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Norton Rose Fulbright’s online guide to global employment law is now available

More and more organisations are growing their global footprint and need to move their people around the world. In this global environment, it is essential to know, understand and comply with employment and labour laws in place across all of the jurisdictions in which organisations engage people. This will help to protect business from unnecessary risk, whether legal, financial or reputational.

We have launched a new interactive online version of our Global employment law guide first published in 2015.

Featuring 28 jurisdictions, our interactive guide helps clients navigate the often disparate and diverse national employment and labour laws, in particular … Continue Reading

An emoji too far for the UAE?

The release of a controversial “middle finger” emoji character could spell legal trouble for users in the United Arab Emirates.

It has been reported that Microsoft’s Windows 10 operating system will be the first major software release to include the emoji officially known as “Reversed Hand With Middle Finger Extended.” Emoji are the standardised set of characters available across a range of platforms as a substitute for words, phrases or text/punctuation-based emoticons. While the icon has been available for use by developers for some time, Apple, Google and other companies have not yet implemented Reversed Hand With Middle Finger Extended … Continue Reading

Vicarious liability of employers under UAE and DIFC law

This article was written by senior associate Helen Perrin and trainee solicitor Freya Byrne.

Article 313.1.b of the UAE Civil Code (Civil Code) legislates that a person may be vicariously liable for the acts and omissions of their employees. The Civil Code provides that in order for vicarious liability to arise, three requirements must be met. Firstly, a relationship where the “supervisor” has power or control over the employee must exist. Secondly, a wrongful act must be committed by the employee and finally, the harmful act that causes damage to a third party must be committed “in the … Continue Reading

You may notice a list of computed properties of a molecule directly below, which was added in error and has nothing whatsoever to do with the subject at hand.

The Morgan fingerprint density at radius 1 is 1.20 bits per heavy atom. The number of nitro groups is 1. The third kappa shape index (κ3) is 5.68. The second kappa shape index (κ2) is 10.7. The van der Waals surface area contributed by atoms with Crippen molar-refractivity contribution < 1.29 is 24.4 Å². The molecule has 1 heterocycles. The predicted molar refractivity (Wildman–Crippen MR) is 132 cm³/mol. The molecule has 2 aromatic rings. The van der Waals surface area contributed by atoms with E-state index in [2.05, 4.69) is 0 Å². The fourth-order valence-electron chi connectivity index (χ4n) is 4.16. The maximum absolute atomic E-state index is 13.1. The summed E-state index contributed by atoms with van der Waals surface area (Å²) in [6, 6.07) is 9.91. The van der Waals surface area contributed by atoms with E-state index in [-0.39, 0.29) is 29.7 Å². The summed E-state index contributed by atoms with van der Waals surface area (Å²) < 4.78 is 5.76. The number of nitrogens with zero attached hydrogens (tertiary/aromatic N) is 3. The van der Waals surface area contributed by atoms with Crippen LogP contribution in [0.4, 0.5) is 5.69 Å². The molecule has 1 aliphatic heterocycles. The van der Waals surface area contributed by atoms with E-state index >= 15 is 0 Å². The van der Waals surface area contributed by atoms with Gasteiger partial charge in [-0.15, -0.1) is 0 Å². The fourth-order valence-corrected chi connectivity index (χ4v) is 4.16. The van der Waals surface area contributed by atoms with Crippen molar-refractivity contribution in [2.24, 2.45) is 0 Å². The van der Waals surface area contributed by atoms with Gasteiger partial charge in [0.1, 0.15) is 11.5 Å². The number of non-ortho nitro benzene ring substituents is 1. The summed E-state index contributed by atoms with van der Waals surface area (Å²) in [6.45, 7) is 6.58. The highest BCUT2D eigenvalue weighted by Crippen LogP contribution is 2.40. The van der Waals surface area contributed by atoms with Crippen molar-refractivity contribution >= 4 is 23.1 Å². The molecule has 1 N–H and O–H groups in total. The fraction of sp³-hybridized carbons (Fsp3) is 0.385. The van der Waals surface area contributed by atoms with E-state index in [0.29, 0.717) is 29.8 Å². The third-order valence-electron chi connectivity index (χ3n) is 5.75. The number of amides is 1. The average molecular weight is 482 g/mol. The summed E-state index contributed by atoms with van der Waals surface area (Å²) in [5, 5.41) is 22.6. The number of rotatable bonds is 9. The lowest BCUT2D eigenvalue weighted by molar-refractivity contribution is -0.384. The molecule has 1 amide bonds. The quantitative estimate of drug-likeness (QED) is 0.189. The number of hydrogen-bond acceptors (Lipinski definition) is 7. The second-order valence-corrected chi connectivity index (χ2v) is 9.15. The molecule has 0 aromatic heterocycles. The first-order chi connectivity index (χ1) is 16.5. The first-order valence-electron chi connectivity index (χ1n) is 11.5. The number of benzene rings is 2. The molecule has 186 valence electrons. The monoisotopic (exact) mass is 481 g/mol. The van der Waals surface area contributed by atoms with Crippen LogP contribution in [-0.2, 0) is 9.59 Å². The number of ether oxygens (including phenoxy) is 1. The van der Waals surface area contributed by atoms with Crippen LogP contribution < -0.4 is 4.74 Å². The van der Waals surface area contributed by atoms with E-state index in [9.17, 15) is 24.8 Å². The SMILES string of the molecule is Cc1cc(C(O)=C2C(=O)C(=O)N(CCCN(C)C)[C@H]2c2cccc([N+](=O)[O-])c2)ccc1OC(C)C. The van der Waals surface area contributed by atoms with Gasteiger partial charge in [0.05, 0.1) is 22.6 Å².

Collective Bargaining Rights of Employees in the UAE

This article was written by partner Jane Clayton and trainee solicitor Emily Colville.

The hosting of the 2022 football World Cup in Qatarhas led to considerable media and political attention on the rights of employees in that country and the surrounding region [Qatar’s World Cup ‘slaves’]. Here we focus on the position in one neighbouring country, the UAE, and in particular on employees’ rights to take collective action.

UAE Federal Law No. 8 of 1980, as amended, (the Labour Law) is the principal piece of legislation governing the relationship between employers and employees [U.A.E. Labour Law, Continue Reading

Republic of Lebanon liable for damages following a general protections (adverse action) claim by an Australian based consular employee

Republic of Lebanon liable for damages following a general protections (adverse action) claim by an Australian based consular employee.

The Republic of Lebanon has been ordered to pay a former Australian consular employee in excess of $330,000 in damages for future economic loss suffered by the former employee as a result of breaches of Australian workplace laws.

The decision of Judge Raphael of the Federal Circuit Court of Australia (“Court”) confirms that foreign state immunity does not extend to claims relating to a contract of employment made or performed in Australia or to claims in relation to any … Continue Reading

The Breakup: What you need to know when terminating the employment of an Emirati employee

This article was written by partner Vandana Rupani and senior associate Hani Ghattas of Fulbright & Jaworski LLP.

A UAE employer hiring Emirati employees in the private sector should be aware that if the employment relationship with an Emirati employee does not progress as expected, it cannot simply terminate the employment of an Emirati employee unilaterally under the UAE Labor Law as is the case with other employees. Rather, pursuant to UAE Ministry of Labor Ministerial Resolution No. 176 of 2009, termination of the employment of an Emirati employee requires meeting certain conditions, including following the directions of the UAE … Continue Reading